The phones will include features that make it easier to download snippets of songs, and,, according to the Universal Music Group's strategic partner, Single Touch Interactive, which works with companies to develop and package branded phone service.
Universal Music, a unit of Vivendi Universal, becomes the latest to get into the affinity phone business, joiningand in trying to carve out a niche of customers by selling phones that focus on providing specific content.
The companies buy mobile minutes wholesale from a major national carrier, like Sprint or Cingular, and then resell that as prepaid time to their own customers. In the case of Universal Music, the company will not be operating the service, but plans to provide content to Single Touch, and to share in the revenue from minutes sold.
The emergence of acomes as the record labels, and cellular carriers, are trying to profit from selling music over mobile devices. Already, major carriers accrue tens of millions of dollars in revenue and short clips of songs for, typically, $1.50 to $3 a download.
Anthony Macaluso, chief executive of Single Touch, said the phone service, called MoveU, is expected to sell entire songs eventually- once the phones are able to store and process the information, and the digital rights management issues are resolved.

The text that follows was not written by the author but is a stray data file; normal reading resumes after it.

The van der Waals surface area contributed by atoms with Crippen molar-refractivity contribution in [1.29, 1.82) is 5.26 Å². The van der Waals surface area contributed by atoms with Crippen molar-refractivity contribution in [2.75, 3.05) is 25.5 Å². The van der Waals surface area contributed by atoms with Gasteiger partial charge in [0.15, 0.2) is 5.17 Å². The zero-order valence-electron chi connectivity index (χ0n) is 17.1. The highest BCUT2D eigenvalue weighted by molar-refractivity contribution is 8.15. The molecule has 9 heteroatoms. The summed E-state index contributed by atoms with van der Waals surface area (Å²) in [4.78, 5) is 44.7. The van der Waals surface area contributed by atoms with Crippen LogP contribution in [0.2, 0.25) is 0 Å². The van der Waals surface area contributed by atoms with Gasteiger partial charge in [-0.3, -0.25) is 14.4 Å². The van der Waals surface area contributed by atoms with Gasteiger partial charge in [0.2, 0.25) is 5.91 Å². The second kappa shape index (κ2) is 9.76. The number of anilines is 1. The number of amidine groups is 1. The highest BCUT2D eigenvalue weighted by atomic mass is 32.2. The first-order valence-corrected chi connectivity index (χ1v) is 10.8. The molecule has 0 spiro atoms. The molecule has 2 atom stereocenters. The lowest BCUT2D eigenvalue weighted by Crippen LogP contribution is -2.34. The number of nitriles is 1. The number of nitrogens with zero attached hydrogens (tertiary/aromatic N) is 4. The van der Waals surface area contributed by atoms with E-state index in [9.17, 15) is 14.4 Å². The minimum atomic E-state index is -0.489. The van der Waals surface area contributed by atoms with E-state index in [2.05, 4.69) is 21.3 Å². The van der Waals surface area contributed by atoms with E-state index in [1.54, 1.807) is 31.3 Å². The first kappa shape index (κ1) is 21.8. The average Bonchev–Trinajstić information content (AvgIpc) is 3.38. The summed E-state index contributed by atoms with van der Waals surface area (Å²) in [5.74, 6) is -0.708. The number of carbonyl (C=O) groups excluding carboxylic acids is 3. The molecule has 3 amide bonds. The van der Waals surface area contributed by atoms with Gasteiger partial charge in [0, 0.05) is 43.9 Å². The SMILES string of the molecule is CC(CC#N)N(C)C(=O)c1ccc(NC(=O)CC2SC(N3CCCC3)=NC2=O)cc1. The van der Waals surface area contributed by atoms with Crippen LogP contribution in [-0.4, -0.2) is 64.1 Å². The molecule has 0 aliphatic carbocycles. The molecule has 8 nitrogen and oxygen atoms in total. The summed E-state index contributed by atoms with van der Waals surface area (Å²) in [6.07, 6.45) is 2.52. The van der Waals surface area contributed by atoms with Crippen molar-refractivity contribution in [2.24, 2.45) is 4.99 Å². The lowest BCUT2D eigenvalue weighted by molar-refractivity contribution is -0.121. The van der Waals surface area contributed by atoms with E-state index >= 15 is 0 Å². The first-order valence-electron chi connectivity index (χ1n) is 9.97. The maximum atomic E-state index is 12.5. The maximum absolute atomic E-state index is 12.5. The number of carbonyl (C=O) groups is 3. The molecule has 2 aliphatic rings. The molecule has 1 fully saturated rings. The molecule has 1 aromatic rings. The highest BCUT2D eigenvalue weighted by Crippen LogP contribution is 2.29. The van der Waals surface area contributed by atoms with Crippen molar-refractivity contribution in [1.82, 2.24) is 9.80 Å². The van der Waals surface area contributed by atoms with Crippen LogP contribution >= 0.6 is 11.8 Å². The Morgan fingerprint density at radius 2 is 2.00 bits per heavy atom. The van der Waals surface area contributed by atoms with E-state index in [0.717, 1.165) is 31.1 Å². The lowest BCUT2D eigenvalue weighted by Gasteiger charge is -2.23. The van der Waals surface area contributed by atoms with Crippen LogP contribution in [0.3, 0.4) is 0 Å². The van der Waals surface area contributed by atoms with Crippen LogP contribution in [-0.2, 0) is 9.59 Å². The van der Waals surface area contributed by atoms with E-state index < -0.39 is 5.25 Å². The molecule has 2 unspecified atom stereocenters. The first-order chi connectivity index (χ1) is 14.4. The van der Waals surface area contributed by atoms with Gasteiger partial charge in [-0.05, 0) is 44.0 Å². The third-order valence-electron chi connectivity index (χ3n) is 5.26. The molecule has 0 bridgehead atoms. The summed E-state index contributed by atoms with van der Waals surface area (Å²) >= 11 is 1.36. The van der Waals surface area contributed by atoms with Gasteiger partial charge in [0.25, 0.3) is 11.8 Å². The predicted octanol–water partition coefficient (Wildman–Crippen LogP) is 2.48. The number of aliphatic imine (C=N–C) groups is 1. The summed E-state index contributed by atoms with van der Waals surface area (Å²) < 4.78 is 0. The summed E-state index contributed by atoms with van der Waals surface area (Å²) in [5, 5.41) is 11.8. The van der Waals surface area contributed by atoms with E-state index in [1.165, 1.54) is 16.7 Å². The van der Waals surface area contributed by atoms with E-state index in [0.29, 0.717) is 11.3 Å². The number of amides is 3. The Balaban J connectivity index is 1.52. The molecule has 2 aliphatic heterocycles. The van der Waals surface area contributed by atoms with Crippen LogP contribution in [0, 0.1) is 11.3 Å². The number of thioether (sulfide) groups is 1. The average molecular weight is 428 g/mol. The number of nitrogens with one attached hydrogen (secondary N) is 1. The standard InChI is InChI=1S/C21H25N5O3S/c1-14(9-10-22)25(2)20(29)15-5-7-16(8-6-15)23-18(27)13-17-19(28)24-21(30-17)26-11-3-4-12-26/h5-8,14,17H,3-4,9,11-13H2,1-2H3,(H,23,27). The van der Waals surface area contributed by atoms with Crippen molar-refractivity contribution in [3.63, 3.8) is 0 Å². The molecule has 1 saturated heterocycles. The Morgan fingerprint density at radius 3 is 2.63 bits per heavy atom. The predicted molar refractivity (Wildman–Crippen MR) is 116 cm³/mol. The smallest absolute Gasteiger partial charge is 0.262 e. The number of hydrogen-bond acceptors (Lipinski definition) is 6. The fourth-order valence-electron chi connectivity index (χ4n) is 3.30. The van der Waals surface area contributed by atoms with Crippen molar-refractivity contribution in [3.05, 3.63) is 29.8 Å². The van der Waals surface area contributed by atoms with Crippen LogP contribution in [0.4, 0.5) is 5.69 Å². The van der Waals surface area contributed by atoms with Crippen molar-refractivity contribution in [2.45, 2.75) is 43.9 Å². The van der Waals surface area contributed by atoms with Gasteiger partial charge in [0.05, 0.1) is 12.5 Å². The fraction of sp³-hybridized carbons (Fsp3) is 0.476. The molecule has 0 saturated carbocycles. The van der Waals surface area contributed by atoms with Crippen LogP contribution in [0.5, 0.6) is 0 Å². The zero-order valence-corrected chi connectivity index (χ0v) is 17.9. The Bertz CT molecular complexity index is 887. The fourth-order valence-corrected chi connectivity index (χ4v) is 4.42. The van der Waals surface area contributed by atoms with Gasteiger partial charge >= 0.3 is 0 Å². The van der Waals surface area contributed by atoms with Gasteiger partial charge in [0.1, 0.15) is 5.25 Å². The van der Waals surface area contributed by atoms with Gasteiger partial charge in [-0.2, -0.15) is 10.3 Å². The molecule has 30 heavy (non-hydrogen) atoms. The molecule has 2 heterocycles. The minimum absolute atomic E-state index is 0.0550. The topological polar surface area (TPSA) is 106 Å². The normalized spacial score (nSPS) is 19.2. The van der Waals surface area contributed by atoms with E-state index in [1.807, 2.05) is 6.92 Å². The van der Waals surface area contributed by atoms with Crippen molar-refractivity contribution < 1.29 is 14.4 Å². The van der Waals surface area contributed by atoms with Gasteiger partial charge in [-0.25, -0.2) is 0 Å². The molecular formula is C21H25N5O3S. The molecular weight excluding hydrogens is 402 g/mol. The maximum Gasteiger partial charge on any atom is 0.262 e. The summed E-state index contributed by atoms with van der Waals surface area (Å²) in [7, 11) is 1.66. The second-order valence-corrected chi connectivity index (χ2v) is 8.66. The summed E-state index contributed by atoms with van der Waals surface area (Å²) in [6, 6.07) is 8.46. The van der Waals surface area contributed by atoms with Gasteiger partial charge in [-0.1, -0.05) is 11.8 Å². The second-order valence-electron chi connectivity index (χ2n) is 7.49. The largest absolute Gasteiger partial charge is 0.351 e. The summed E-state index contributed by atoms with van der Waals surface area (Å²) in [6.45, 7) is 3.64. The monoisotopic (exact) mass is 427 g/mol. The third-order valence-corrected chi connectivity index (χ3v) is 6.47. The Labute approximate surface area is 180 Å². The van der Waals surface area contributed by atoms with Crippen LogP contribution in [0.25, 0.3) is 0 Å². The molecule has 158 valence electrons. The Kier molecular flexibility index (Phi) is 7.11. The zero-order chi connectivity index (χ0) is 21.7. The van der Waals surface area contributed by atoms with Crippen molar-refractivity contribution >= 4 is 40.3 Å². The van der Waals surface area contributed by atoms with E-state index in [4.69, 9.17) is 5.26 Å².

As soon as the device is able to support full-length downloads and the pricing is right, the company will be there, he said.
The Universal Music Group said it was not obligated at this time to provide full-length tracks for download.
Macaluso said the service would probably rely on phones from LG or Samsung that would sell at retail for $99 to $149. He said the service would offer downloads of ring tones for $1.99 to $2.49 and was considering selling a $9.95 monthly subscription for access to longer clips of a large catalog of songs.
This week, Sprint said that it planned to offer a music download service by the end of the year that would allow consumers to buy full songs. An executive briefed on Sprint's plans said two companies, Sony BMG Music Entertainment and EMI, had signed agreements with Sprint to sell songs for mobile download.